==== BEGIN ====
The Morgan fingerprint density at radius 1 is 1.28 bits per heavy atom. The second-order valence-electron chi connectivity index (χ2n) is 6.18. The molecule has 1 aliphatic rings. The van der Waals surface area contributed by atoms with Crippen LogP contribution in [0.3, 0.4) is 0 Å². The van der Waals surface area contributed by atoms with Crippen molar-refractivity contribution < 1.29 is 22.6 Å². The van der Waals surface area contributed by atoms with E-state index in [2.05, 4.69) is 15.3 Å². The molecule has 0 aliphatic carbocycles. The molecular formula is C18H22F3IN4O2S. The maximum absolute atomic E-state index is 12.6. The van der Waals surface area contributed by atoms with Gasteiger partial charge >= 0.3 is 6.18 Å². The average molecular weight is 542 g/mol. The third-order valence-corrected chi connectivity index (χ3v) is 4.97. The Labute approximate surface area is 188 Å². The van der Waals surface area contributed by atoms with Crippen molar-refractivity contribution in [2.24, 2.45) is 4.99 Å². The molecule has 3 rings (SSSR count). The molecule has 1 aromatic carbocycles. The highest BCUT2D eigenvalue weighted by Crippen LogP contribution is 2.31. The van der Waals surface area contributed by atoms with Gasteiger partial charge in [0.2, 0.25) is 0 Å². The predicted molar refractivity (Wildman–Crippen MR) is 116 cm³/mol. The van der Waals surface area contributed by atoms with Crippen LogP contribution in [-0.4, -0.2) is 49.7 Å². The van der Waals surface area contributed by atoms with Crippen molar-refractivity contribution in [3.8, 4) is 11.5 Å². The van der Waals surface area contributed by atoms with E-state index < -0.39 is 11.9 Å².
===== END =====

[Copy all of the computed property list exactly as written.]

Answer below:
The Morgan fingerprint density at radius 1 is 1.28 bits per heavy atom. The second-order valence-electron chi connectivity index (χ2n) is 6.18. The molecule has 1 aliphatic rings. The van der Waals surface area contributed by atoms with Crippen LogP contribution in [0.3, 0.4) is 0 Å². The van der Waals surface area contributed by atoms with Crippen molar-refractivity contribution < 1.29 is 22.6 Å². The van der Waals surface area contributed by atoms with E-state index in [2.05, 4.69) is 15.3 Å². The molecule has 0 aliphatic carbocycles. The molecular formula is C18H22F3IN4O2S. The maximum absolute atomic E-state index is 12.6. The van der Waals surface area contributed by atoms with Gasteiger partial charge >= 0.3 is 6.18 Å². The average molecular weight is 542 g/mol. The third-order valence-corrected chi connectivity index (χ3v) is 4.97. The Labute approximate surface area is 188 Å². The van der Waals surface area contributed by atoms with Crippen molar-refractivity contribution in [2.24, 2.45) is 4.99 Å². The molecule has 3 rings (SSSR count). The molecule has 1 aromatic carbocycles. The highest BCUT2D eigenvalue weighted by Crippen LogP contribution is 2.31. The van der Waals surface area contributed by atoms with Gasteiger partial charge in [0.2, 0.25) is 0 Å². The predicted molar refractivity (Wildman–Crippen MR) is 116 cm³/mol. The van der Waals surface area contributed by atoms with Crippen LogP contribution in [-0.4, -0.2) is 49.7 Å². The van der Waals surface area contributed by atoms with Crippen molar-refractivity contribution in [3.8, 4) is 11.5 Å². The van der Waals surface area contributed by atoms with E-state index < -0.39 is 11.9 Å².